|Of relevance to:||All firms involved in securitisation of assets such as loans|
|Key date:||Applicable from 1 January 2019|
The Securitisation Regulation (EU) 2017/2402 (the “SR”) entered into force on 17 January 2018 and applies throughout Europe on all securitisations the securities of which are issued on or after 1 January 2019.
Securitisation is an important element of well-functioning financial markets, involving transactions that enable a lender or a creditor – typically a credit institution or a corporation – to refinance a set of loans, exposures or receivables, such as residential loans, car loans or leases, consumer loans, credit cards or trade receivables, by transforming them into tradable securities. The lender pools and repackages a portfolio of its loans, and organises them into different risk categories for different investors, thus giving investors access to investments in loans and other exposures to which they normally would not have direct access. Returns to investors are generated from the cash flows of the underlying loans.
The SR establishes a general framework for securitisation and creates a specific framework for simple, transparent and standardised (“STS”) securitisation and constitutes a building block of the Capital Markets Union (“CMU”).
The European Securities and Markets Authority (“ESMA”) has published three consultation papers on draft technical standards implementing the SR.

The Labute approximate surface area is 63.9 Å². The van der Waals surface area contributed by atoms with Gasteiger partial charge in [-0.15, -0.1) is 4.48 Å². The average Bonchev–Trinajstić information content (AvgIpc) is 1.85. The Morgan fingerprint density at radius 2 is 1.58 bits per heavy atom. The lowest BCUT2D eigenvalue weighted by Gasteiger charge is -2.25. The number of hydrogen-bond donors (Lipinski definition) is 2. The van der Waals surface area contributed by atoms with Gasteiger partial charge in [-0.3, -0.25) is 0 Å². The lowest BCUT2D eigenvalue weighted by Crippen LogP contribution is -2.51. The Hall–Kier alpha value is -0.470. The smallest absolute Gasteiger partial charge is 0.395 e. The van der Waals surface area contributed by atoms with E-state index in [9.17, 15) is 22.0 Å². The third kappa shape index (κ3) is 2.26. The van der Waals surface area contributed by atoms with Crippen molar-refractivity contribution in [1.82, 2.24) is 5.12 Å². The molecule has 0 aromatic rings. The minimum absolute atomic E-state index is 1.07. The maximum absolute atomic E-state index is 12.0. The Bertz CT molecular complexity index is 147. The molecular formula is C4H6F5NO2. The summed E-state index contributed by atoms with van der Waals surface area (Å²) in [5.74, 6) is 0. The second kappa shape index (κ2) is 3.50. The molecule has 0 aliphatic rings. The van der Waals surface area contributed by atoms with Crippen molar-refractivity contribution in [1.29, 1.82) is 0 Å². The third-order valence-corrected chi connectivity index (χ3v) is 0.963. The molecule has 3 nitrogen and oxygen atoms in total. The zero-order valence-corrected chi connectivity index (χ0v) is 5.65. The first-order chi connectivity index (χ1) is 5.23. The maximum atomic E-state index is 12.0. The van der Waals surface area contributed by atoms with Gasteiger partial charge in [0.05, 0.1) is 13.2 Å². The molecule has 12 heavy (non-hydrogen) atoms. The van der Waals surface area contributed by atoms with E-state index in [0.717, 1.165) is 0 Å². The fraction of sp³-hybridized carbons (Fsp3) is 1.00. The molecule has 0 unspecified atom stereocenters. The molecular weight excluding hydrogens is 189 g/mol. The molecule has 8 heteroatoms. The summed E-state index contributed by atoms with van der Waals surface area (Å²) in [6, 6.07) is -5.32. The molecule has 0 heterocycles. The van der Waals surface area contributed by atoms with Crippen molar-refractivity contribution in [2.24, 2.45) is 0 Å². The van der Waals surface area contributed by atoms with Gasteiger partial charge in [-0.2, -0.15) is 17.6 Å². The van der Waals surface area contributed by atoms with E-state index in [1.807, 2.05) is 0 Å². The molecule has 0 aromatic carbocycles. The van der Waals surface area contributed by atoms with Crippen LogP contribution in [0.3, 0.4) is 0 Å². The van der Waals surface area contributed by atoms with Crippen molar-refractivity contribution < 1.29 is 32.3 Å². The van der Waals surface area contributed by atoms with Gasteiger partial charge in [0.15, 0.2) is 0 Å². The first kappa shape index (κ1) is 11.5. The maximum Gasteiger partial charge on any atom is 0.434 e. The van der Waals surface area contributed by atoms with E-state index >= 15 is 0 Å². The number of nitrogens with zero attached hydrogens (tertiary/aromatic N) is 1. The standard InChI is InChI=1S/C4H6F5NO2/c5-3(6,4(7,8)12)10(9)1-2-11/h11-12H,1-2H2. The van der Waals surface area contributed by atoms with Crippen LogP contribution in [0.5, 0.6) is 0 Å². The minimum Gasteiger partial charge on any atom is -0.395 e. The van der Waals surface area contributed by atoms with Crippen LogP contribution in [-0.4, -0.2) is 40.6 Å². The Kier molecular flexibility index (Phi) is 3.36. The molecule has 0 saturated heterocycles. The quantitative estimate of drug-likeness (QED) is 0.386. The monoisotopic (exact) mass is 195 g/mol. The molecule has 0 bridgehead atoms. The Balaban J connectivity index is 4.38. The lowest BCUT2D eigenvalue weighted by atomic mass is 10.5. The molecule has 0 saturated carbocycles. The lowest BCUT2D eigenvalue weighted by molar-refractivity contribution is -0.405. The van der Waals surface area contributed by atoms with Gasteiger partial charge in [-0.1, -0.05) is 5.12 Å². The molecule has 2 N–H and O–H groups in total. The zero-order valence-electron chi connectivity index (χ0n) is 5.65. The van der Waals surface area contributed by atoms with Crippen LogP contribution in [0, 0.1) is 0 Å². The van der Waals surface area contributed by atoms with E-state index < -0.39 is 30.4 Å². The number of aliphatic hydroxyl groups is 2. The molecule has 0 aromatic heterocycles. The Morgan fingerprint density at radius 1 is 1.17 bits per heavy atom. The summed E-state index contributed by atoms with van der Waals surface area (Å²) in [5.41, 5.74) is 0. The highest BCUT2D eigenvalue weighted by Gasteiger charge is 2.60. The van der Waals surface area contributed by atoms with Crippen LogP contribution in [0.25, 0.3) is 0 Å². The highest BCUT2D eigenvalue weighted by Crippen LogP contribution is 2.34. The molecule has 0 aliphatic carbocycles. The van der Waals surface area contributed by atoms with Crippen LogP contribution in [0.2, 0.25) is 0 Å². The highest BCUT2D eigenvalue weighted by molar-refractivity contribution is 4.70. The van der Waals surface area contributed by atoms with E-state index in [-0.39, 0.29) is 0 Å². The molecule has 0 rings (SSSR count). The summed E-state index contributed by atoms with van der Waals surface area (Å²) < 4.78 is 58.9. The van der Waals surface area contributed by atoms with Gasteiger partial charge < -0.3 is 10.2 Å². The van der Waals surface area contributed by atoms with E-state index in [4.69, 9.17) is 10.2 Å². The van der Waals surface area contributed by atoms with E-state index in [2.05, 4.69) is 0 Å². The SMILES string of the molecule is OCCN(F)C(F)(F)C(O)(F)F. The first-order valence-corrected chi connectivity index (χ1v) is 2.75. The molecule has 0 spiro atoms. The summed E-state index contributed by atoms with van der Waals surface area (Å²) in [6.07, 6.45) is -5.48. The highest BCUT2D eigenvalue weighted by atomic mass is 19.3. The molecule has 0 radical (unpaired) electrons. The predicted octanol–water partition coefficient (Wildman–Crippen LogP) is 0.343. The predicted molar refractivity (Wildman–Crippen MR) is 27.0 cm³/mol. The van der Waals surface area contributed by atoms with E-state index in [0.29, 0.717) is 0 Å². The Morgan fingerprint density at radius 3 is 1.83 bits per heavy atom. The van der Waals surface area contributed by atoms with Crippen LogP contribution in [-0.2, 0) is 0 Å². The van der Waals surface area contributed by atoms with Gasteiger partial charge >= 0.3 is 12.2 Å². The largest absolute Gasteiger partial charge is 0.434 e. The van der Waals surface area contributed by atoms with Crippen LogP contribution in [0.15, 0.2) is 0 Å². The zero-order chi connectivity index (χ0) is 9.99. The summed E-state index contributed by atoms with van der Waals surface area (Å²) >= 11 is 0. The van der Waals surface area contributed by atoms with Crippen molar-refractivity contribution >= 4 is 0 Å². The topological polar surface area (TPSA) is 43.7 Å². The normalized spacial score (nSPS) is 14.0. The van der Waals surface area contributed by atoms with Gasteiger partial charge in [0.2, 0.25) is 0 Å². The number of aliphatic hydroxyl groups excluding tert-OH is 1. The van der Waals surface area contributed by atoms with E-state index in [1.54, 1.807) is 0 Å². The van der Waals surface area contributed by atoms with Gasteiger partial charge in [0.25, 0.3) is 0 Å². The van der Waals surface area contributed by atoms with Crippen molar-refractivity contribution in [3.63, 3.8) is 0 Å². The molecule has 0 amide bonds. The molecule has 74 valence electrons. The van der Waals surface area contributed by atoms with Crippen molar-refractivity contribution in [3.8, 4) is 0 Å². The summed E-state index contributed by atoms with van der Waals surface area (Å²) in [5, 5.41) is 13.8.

The SR requires certain information to be reported about securitisations to repositories, including
- details of their underlying exposures,
- details of the securitisation structure itself, and
- information on the securitisation cash flows.
The securitisation repositories will be registered and supervised by ESMA. In addition, securitisations seeking to be designated as STS must fulfil additional criteria and notify ESMA of their fulfilment of these criteria. Finally, third party entities may seek to be authorised by a national competent authority (including the FCA) to assess the compliance of securitisations with the STS criteria.
The SR impact on Alternative Investment Funds (“AIFs”):
- Currently the AIF Manager (“AIFM”), under the Alternative Investment Fund Managers Directive 2011/61/EU (“AIFMD”), must determine that the originators / sponsors / lenders of the securitisation have complied. Under the SR, originators / sponsors / lenders must meet the requirements on all securitisations.
- The SR repeals current due diligence, transparency and risk retention requirements in the AIFMD with respect to investment in securitisation positions. Specifically, Article 17 of the AIFMD will be replaced by Article 41 of the SR as from 1 January 2019. The new provision states that, where AIFMs are exposed to securitisation positions which do not meet the requirements of the SR, the AIFM shall take corrective action.
The SR impact on UCITS:
- UCITS are not currently subject to due diligence, transparency and risk retention requirements with respect to investment in securitisation positions. Article 50a of the UCITS Directive will be replaced by Article 38 of the SR as from 1 January 2019. The new provision states that, where UCITS are exposed to securitisation positions which do not meet the requirements of the SR, the UCITS shall take corrective action.